While Jangarh worked at Bharat Bhavan, one by one his relatives came to live with him in Bhopal. It was often difficult for them to find work when they arrived from the village, so he set them to work on his paintings. He would begin by asking them to fill in a prescribed colour after he had sketched the design. In time, he would step back to allow them to sketch parts of the painting or pick colours of their choice.
As demand for their work grew, more and more painters emerged from his village of Patangarh. Many of them were fleeing the same poverty that had driven Jangarh to manual labour. Subhash himself recalls his childhood: “I barely studied till the fifth standard. Pyare Lal and my father were both doing work on barkhi for other households. That meant that for a sum of about Rs 1,000 a year, they would live in that household and do all that was asked of them in the fields. As you can imagine, it was not an easy life; the demands could be extreme and there was no dignity in it. But we had no choice, our fields had been mortgaged and even brass vessels had been pawned.
I took up a number of odd jobs to sustain the family.’’ It was during this time that Jangarh saw some of the clay figurines Subhash had crafted and managed to find a place for him in Bhopal. Durga was also encouraged by Jangarh to paint.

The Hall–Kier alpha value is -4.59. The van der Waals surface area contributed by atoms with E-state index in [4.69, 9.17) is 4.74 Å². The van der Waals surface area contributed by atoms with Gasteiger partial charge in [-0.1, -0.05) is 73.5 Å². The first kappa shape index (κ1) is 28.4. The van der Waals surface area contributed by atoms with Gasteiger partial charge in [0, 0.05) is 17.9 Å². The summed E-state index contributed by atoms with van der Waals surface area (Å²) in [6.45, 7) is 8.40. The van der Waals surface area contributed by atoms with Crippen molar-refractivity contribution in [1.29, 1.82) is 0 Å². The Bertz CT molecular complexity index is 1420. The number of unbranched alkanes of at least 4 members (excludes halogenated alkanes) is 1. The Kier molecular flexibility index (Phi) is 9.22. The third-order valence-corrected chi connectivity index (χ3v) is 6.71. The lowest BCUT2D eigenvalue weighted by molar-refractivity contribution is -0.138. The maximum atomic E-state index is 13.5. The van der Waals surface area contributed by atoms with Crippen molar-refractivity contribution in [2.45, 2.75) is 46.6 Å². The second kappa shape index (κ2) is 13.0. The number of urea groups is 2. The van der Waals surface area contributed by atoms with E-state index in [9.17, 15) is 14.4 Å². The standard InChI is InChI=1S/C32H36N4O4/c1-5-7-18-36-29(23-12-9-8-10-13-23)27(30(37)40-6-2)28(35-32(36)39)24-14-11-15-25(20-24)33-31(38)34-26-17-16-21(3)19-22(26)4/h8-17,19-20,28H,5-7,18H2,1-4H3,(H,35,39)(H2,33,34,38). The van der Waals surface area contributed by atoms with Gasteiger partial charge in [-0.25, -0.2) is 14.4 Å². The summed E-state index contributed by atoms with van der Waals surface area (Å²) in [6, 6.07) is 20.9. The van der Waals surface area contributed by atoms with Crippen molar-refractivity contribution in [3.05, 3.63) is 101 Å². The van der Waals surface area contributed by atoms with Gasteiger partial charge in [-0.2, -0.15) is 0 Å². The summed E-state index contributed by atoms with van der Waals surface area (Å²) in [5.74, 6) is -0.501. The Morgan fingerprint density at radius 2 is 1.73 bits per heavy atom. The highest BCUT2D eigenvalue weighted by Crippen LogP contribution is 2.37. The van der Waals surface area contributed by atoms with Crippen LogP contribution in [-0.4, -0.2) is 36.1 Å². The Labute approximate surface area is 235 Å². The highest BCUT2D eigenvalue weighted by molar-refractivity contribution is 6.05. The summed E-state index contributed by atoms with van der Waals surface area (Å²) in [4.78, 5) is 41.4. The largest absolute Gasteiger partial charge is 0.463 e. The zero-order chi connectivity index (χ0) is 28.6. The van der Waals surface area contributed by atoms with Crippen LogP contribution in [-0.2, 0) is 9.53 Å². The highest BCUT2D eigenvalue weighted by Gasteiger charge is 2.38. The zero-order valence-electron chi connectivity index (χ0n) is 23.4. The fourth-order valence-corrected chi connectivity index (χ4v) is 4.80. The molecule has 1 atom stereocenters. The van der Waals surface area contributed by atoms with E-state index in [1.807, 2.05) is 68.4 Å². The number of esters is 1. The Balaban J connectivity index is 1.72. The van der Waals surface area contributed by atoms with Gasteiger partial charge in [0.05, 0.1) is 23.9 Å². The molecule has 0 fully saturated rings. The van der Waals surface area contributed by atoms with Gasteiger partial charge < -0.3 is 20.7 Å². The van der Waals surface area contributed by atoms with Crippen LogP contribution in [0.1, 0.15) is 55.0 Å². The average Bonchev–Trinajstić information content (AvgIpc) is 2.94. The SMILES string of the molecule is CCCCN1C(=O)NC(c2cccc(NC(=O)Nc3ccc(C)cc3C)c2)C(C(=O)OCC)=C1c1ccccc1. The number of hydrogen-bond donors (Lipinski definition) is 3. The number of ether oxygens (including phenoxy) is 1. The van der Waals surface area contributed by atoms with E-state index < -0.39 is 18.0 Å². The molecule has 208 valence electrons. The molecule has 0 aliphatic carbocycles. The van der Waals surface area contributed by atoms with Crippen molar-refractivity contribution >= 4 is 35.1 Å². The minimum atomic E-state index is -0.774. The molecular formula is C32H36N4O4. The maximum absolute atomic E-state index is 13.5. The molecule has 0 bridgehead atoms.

By the time Jangarh died, committing suicide under mysterious conditions in Japan, an entire school of art had been shaped. Apart from their clearly distinguishable style, what marks Pardhan Gond artists is that every painting they draw is born of a story; they are graphic storytellers. In Durga and Subhash’s hands, the story of the incidents that shape Ambedkar’s life—as a young Mahar boy not allowed to drink water from the handpump in school, as a young man returned from Columbia University denied shelter in Baroda—take on a vivid life, more than justifying Arundhati Roy’s blurb on the cover, ‘Unusually beautiful. Unforgettable.’
If the book had rested solely on their strength as storytellers, on the quality of their art, it would have been much the better for it. The events of Ambedkar’s life still have the power to shock us, not because they need elaboration but because they don’t. In the keenness to show that this was no aberration from the past, that things have changed little in our times, the book slips into propaganda, forgetting the unfortunate fact that those who remain unaware of its truth will not touch a book on Ambedkar, and if they do, they will only retreat further into denial faced with such polemics.
It is this that leads me to suspect that there is a second reason for choosing Gond artists, one that stresses the commonality of the dispossessed in our country, one that seeks to bring together the different but tragic fates of Dalits and tribals in India. It is an admirable but fundamentally flawed idea. Even though there was a time when such a commonality seemed a distinct possibility, Dalit and tribal politics have already taken different paths in this country, as I realised on that very visit to Sonpuri.